Swimming Pool Liability

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Many accidents in and around swimming pools and other swimming areas happen because the owner or management company of the land has been careless and has not taken enough care to protect the people swimming or otherwise using the area for recreation. In commercial facilities or places like public pools or camps where lifeguards are provided, the lifeguards must be on duty and attentive all the time that the pool is in use. Deaths and severe injuries have happened when lifeguards were lying down, reading, had their eyes closed, or were on a bathroom break. Small children are the most frequent victims of drowning accidents, and the pool owner or operator, public or private, has a duty to protect them. This may involve:
  • Fencing to prevent small children from entering
  • A gate with a latch too high for them to reach
  • A cover when the pool is not in use
  • Motion alarms to alert the owner that children are present
Pool owners should have safety equipment like a shepherd's hook and a ring buoy in good condition and quickly available. It would be a good idea to also have a first aid kit and a spinal board available, since diving accidents often cause spinal injuries.

Accidents in Public Pools

Different rules apply when you're suing a local, state, or federal government entity as opposed to a private party. Governments generally have the same duty to maintain government-owned property in a safe condition or to avoid carelessness as private and commercial landowners. The difference is in the procedures for suing them and the amounts of money that can be collected for damages. The federal government and all states have laws that set out how governments can be sued. The federal law is called the Federal Torts Claim Act (FTCA). These statutes often have special procedural requirements for lawsuits and may have different time deadlines than apply to other cases. Under the FTCA the federal government is legally responsible for injuries in the same way private landowners would be in the location where the accident happened. So if you are injured on federal land because of government negligence, it would be the tort liability law of the state where the land is located that would govern your case (not federal law), but you would need to follow all the procedural requirements of the FTCA, such as when and where to file the lawsuit, and with what paperwork. Seek the advice of an attorney (see below) if you are suing a government entity. State laws in this area differ widely. Some states apply recreation use statutes and hold that governments aren't liable for injuries on land open to the public for free, while other states have decided that those laws don't apply to governments. A few states have passed special laws that protect governments from liability on public lands. Some states also have limits on the amount of damages that can be collected for injuries on public land. You need to check both your state's tort claims laws and its recreational use laws if you are injured on land owned by a state or a local government. Swimming accidents can trigger a number of complex legal issues, such as product liability, negligence and premises liability. This coupled with the fact that injured parties only have a certain amount of time to sue or they lose their right to sue for their injuries, makes it important to seek the advice of an attorney if you believe you are entitled to compensation for medical bills, pain and suffering, and the like. If you are looking for an experienced injury attorney, call 843-722-8070 for a free consultation.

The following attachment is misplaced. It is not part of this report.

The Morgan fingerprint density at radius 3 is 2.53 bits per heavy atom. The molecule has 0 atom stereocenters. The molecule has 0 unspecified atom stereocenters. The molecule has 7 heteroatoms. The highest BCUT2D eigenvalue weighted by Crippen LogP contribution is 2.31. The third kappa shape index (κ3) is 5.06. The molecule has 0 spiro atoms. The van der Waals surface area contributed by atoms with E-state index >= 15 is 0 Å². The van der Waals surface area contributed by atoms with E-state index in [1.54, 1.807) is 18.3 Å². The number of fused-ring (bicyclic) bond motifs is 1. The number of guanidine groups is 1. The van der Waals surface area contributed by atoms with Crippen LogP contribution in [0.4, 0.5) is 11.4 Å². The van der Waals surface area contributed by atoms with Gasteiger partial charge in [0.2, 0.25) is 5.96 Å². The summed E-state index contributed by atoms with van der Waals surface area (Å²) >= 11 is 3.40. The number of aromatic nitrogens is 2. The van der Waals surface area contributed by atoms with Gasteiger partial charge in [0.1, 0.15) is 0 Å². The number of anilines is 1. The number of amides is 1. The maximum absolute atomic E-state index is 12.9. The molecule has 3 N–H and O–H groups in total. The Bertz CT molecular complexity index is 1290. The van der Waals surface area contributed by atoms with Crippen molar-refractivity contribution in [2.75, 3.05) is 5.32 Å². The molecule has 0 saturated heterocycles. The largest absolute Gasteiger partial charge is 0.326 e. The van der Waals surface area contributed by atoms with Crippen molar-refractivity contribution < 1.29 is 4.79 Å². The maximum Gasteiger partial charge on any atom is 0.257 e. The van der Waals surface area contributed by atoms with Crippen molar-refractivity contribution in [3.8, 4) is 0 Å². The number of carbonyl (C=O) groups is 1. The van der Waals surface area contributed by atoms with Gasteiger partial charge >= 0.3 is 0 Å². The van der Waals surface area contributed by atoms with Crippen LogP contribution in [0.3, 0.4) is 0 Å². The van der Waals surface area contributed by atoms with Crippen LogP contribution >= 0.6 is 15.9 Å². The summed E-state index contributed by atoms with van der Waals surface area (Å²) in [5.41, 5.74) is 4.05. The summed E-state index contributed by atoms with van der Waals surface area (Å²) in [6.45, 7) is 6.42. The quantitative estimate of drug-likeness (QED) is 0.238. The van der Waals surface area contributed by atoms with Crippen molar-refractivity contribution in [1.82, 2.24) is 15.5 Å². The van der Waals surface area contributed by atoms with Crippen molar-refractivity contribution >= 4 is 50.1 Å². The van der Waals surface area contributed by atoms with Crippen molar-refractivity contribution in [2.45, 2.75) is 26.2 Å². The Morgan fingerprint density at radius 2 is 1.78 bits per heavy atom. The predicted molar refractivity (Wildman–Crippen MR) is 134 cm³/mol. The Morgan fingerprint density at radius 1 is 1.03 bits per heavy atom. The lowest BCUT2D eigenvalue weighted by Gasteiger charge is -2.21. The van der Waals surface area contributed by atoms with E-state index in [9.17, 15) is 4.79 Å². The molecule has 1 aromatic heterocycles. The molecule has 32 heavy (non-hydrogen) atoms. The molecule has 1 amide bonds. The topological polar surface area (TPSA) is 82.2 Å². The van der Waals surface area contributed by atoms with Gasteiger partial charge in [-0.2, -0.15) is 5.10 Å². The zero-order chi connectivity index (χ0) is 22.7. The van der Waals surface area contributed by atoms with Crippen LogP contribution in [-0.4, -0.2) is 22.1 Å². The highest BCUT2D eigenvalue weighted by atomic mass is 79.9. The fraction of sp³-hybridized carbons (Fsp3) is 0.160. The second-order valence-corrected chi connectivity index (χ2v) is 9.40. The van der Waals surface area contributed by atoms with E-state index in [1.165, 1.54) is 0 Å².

Residential Pool Liability

Before you open up your backyard pool to family and friends this summer, it's necessary that you take the required steps to protect them as well as yourself. The rules of negligence require that you act with the utmost care with respect to your backyard pool, regardless of the season. You are responsible for ensuring the safety of invited guests, and the failure to do so is likely to land you in court. This is especially true if children are on your property. What this means is that you must inspect your pool to ensure that it is in proper working order, as well as take safety precautions to ensure that your visitors don't get hurt. The Consumer Product Safety Commission suggests you do the following:
  • Install at least a 4 foot fence around your pool/spa
  • Use self-closing and latching gates
  • Remove steps/ladders from above-ground pools
  • Install pool covers
  • Ensure properly functioning drain covers
  • Use proper chemicals to avoid bacterial contamination
  • Have flotation devices and reaching poles nearby
  • Learn CPR for children and adults
  • Closely supervise children
The lesson here is pretty simple--to avoid swimming pool liability lawsuits, you should spend some of your time and money brushing up on pool safety.

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Clore Law Group welcomes your questions about any issues concerning a serious personal injury, car accident, medical malpractice, nursing home neglect, or business tort. If you have a viable claim, we’ll explain the legal process. Since consultations are always free, there’s no cost in learning your legal options.